Title: The role of YAP and TAZ transcriptional coactivators in osteoblast lineage cells
The central hypothesis of this project is that YAP and TAZ maintain the stemness of osteoblast progenitors and mediate the response to mechanical loading in osteocytes. To address this hypothesis, three aims are proposed: 1) Identify the mechanisms by which YAP and TAZ suppress osteoblast differentiation, 2) Determine whether osteocyte expression of YAP and TAZ mediates the response of bone to increased mechanical load, and 3) Identify the pathways by which YAP and TAZ in osteocytes promote bone formation.
Dr. Xiong joined the UAMS Department of Orthopaedic Surgery as an Assistant Professor in 2016. He joined Dr. O’Brien’s laboratory as a graduate student in 2008. His dissertation work focused on identifying the molecular interactions between different cell types that promote bone resorption. His work led to the seminal finding that the cells buried within the bone matrix, known as osteocytes, control osteoclast formation. Because he is such a promising junior investigator and because of the relevance of his biomechanical work to orthopedic research, he was offered a faculty position in the Department of Orthopaedic Surgery at UAMS. He was recognized for his work with a Young Investigator Award from the American Society for Bone and Mineral Research in 2009.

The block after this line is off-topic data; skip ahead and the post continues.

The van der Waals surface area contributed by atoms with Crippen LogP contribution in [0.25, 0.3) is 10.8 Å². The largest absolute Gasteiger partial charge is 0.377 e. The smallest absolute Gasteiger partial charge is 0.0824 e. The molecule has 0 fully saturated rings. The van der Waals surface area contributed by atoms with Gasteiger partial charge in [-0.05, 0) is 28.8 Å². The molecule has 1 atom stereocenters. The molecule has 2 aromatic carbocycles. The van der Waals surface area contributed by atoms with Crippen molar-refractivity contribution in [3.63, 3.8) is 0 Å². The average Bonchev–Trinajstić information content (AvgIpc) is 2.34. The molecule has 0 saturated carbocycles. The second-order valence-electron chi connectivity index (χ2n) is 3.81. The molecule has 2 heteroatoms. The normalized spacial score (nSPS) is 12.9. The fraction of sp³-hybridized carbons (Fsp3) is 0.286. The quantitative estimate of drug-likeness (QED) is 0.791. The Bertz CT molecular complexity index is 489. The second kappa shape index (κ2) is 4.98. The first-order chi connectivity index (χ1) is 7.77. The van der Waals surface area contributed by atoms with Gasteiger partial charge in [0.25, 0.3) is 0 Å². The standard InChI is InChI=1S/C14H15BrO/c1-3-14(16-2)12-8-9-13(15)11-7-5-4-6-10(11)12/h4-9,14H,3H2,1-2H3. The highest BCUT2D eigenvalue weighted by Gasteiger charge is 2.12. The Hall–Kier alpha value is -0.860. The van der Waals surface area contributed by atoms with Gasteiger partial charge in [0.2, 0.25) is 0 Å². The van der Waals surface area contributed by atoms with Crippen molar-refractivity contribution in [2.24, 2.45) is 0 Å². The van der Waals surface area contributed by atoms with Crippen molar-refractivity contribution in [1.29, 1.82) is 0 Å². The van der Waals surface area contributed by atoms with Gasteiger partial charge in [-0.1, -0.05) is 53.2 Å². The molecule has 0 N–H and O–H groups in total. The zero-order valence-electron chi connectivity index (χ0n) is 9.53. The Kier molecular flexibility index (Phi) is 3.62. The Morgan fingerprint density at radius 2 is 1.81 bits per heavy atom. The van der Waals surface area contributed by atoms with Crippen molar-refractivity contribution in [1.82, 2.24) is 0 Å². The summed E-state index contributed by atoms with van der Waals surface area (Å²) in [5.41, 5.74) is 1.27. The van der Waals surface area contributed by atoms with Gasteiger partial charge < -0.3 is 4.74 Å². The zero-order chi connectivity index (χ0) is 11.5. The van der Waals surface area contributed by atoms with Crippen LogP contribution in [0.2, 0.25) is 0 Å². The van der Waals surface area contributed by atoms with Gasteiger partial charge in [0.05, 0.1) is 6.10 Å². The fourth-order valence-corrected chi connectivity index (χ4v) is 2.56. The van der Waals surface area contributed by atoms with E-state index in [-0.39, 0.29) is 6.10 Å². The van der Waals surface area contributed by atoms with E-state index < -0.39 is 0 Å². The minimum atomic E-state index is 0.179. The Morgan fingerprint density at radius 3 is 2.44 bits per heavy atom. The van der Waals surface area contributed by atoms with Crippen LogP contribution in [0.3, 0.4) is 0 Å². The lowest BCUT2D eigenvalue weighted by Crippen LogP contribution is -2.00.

Dr. Xiong’s Mentors
Maria Almeida, Ph.D., is a Professor in the Departments of Internal Medicine and Orthopedic Surgery. Dr. Schuller Almeida is also Associate Director of CMDR. Dr. Almeida has a background in marine biology. Her current research focus is on the effects of anti-oxidant defense mechanisms on bone health and disease.
Alan Tackett, Ph.D., is a Professor in the Department of Biochemistry and Director of the CTPR. His research interests include istone epigenetic mechanisms that regulate gene transcription and that are coupled to melanoma progression and developing new technologies for epigenetic studies such as tools for detection of in vivo protein interactions and quantitative assays for histone-modifying proteins.
Matthew Silva, Ph.D., is the Julia and Walter R. Peterson Orthopaedic Research Professor, Department of Orthopaedics Washington University. His research interests include studies to see if mechanical loading stimulates bone formation, and how bones heal after injury